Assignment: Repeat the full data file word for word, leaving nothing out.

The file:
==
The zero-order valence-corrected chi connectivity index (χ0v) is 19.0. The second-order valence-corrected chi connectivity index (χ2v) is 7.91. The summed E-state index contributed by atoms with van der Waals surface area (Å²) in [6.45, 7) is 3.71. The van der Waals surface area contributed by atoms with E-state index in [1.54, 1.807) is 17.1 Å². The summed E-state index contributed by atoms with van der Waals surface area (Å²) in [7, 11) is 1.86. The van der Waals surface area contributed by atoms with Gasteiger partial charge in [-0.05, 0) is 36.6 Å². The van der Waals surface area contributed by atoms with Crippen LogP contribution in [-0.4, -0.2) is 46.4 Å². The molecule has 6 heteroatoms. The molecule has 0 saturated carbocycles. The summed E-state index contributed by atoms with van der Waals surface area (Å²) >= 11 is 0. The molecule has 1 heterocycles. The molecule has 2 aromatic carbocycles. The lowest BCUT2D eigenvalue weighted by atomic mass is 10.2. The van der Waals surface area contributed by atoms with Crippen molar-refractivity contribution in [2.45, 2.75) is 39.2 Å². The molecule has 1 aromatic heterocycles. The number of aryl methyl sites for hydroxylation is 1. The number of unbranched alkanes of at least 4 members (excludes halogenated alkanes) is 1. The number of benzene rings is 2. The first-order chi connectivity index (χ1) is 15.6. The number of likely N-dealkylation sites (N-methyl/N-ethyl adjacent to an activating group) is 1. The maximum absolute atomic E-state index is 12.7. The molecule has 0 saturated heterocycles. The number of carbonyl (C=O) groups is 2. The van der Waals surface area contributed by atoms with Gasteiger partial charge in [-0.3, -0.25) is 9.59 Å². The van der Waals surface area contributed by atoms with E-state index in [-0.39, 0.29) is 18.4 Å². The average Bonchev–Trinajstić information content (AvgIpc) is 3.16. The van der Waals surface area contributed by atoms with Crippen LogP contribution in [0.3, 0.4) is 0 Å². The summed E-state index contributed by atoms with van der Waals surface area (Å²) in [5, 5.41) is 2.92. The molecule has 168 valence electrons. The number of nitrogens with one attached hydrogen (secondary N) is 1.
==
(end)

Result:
The zero-order valence-corrected chi connectivity index (χ0v) is 19.0. The second-order valence-corrected chi connectivity index (χ2v) is 7.91. The summed E-state index contributed by atoms with van der Waals surface area (Å²) in [6.45, 7) is 3.71. The van der Waals surface area contributed by atoms with E-state index in [1.54, 1.807) is 17.1 Å². The summed E-state index contributed by atoms with van der Waals surface area (Å²) in [7, 11) is 1.86. The van der Waals surface area contributed by atoms with Gasteiger partial charge in [-0.05, 0) is 36.6 Å². The van der Waals surface area contributed by atoms with Crippen LogP contribution in [-0.4, -0.2) is 46.4 Å². The molecule has 6 heteroatoms. The molecule has 0 saturated carbocycles. The summed E-state index contributed by atoms with van der Waals surface area (Å²) >= 11 is 0. The molecule has 1 heterocycles. The molecule has 2 aromatic carbocycles. The lowest BCUT2D eigenvalue weighted by atomic mass is 10.2. The van der Waals surface area contributed by atoms with Crippen molar-refractivity contribution in [2.45, 2.75) is 39.2 Å². The molecule has 1 aromatic heterocycles. The number of aryl methyl sites for hydroxylation is 1. The number of unbranched alkanes of at least 4 members (excludes halogenated alkanes) is 1. The number of benzene rings is 2. The first-order chi connectivity index (χ1) is 15.6. The number of likely N-dealkylation sites (N-methyl/N-ethyl adjacent to an activating group) is 1. The maximum absolute atomic E-state index is 12.7. The molecule has 0 saturated heterocycles. The number of carbonyl (C=O) groups is 2. The van der Waals surface area contributed by atoms with Gasteiger partial charge in [-0.3, -0.25) is 9.59 Å². The van der Waals surface area contributed by atoms with E-state index in [-0.39, 0.29) is 18.4 Å². The average Bonchev–Trinajstić information content (AvgIpc) is 3.16. The van der Waals surface area contributed by atoms with Crippen LogP contribution in [0.3, 0.4) is 0 Å². The summed E-state index contributed by atoms with van der Waals surface area (Å²) in [5, 5.41) is 2.92. The molecule has 168 valence electrons. The number of nitrogens with one attached hydrogen (secondary N) is 1.